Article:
- Talking about feelings with a trusted person and/or a mental health professional.
- Learning more about compassion fatigue and how it affects people.
- Making a commitment to regularly exercise.
- Developing a healthy diet.
- Getting restful sleep.
- Developing hobbies different from work.
- Developing positive coping strategies.
- Reaching out to support groups and networks.
Often, people experiencing compassion fatigue will seek the professional support of a mental health clinician to help them overcome difficult thoughts and emotions and focus on healthy coping mechanisms.
- American Bar Association. (2014, July 14). Compassion Fatigue. Retrieved July 30, 2014, from http://www.americanbar.org/groups/lawyer_assistance/resources/compassion_fatigue.html
- Lombardo, B., Eyre, C., (2011). Compassion Fatigue: A Nurse’s Primer. OJIN: The Online Journal of Issues in Nursing Vol. 16, No. 1, Manuscript 3.
- Negash, S., & Sahin, S. (2011). COMPASSION FATIGUE IN MARRIAGE AND FAMILY THERAPY: IMPLICATIONS FOR THERAPISTS AND CLIENTS. Journal of Marital and Family Therapy, 37(1), 1-13. Retrieved from http://search.proquest.com/docview/846784972?accountid=1229
- Pfifferling, J., & Gilley, K. Overcoming Compassion Fatigue. Family Practice Management, 7(4), 39-44.
Last Updated: 08-5-2016
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Donna SDecember 5th, 2016 at 2:05 PM
I really enjoyed reading your article. It was interesting and easily understood. I am requesting that our agency, Alabama Department of Human Resources, Office of Child Welfare Training , be allowed to use this information as part of our session on Compassion Fatigue, Trauma Exposure Response and Burnout. This information would be shared with new child welfare workers in the training room. Thanks for your consideration.
The GoodTherapy.org TeamDecember 6th, 2016 at 11:13 AM
Thank you for your interest! Please refer to the email we sent in response to your inquiry.
The Editorial Team
LoriMarch 7th, 2017 at 5:50 PM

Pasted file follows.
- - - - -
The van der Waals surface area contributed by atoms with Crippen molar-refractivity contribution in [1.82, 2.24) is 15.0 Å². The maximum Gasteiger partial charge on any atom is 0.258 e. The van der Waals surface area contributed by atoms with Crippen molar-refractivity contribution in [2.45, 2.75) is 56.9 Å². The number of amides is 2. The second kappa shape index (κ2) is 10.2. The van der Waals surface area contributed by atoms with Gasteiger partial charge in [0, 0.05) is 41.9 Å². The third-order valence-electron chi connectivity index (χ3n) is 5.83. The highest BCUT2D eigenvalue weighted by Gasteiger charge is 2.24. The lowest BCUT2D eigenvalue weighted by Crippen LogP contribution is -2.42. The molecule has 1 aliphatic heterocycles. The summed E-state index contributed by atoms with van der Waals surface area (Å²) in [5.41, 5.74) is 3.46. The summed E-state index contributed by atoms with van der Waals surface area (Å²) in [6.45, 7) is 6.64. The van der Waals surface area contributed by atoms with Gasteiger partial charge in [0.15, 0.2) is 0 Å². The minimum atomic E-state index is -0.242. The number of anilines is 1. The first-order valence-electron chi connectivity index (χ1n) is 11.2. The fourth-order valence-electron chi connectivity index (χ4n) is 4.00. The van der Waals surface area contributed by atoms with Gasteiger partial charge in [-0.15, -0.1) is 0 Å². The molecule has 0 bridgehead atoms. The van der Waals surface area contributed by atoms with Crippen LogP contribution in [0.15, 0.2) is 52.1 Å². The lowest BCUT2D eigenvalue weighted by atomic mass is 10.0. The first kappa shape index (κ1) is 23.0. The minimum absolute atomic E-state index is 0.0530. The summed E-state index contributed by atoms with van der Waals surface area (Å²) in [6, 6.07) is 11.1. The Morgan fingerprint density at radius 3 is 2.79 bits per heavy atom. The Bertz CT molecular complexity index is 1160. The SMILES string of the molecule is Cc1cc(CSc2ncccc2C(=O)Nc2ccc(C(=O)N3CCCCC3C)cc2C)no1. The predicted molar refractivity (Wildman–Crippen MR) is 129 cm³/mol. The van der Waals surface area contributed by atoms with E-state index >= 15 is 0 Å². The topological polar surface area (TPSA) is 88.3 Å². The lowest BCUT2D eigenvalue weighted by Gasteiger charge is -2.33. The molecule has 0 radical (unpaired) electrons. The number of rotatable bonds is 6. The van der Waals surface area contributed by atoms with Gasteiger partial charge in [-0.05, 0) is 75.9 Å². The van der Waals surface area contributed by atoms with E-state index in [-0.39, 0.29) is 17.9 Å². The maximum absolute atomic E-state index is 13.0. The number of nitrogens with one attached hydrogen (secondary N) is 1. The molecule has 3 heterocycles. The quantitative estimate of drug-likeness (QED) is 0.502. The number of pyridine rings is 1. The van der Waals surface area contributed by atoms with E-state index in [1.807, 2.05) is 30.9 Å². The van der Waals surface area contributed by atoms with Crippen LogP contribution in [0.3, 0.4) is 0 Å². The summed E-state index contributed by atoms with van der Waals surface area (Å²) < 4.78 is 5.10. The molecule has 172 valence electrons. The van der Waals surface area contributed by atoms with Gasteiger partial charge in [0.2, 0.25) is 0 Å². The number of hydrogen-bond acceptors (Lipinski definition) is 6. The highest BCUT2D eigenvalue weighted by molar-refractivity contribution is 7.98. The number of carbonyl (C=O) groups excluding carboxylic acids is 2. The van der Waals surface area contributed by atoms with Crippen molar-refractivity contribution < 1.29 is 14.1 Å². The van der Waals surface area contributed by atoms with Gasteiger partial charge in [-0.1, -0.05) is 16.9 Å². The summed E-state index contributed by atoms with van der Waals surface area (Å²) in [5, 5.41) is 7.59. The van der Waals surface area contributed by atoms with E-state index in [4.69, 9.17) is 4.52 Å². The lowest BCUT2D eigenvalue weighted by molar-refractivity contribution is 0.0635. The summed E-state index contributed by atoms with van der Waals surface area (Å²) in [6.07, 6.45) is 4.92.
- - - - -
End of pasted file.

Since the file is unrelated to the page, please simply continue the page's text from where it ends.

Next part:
Excellent article. I would like to use this for teaching purposes. I was unable to print a clean copy using the print icon. Would you be willing to share? Thanks.
March 8th, 2017 at
Thank you for reporting the issue with the print icon! Our programming team is looking into it. In the meantime, we emailed a .pdf of this page to the gmail address you used to comment. If for some reason you don’t get the file, feel free to email our editorial team at firstname.lastname@example.org.
The Editorial Team
LumApril 17th, 2017 at 1:01 PM
Nobody ever talks about compassion fatigue that arises from directing too much compassion toward a friend, rather than a family member… It almost seems like I am the only human being in the world facing this problem… In this regard, I’d love if you could answer to my comment and/or direct me toward more appropriate resources.
Thanks a lot!
TovaNovember 9th, 2017 at 11:27 PM
Friends are family we choose for ourselves…
LumNovember 10th, 2017 at 2:29 PM
Saying friends are family we choose for ourselves equals in the end to saying that friends = family. Which is as true 1 = one, totally true but completely useless when trying to understand why you choose to establish a wrong relationship with “either one”.
In reality the case of wrong friendship can be much much more relevant when analyzing the cause of this problem, exactly because it was you who chose the wrong person, and no one else.
Tami M.November 8th, 2017 at 3:39 AM
Liked the quote by L.R Knos. t Could you please let know where to look for it.
Thanks a lot!
Tania BJanuary 16th, 2018 at 7:58 AM
I’d like to have permission to use this information in trainings.
January 16th, 2018 at
Thank you for reaching out. You are welcome to use this article in your training. All we ask is that you please properly cite where the content came from (GoodTherapy.org).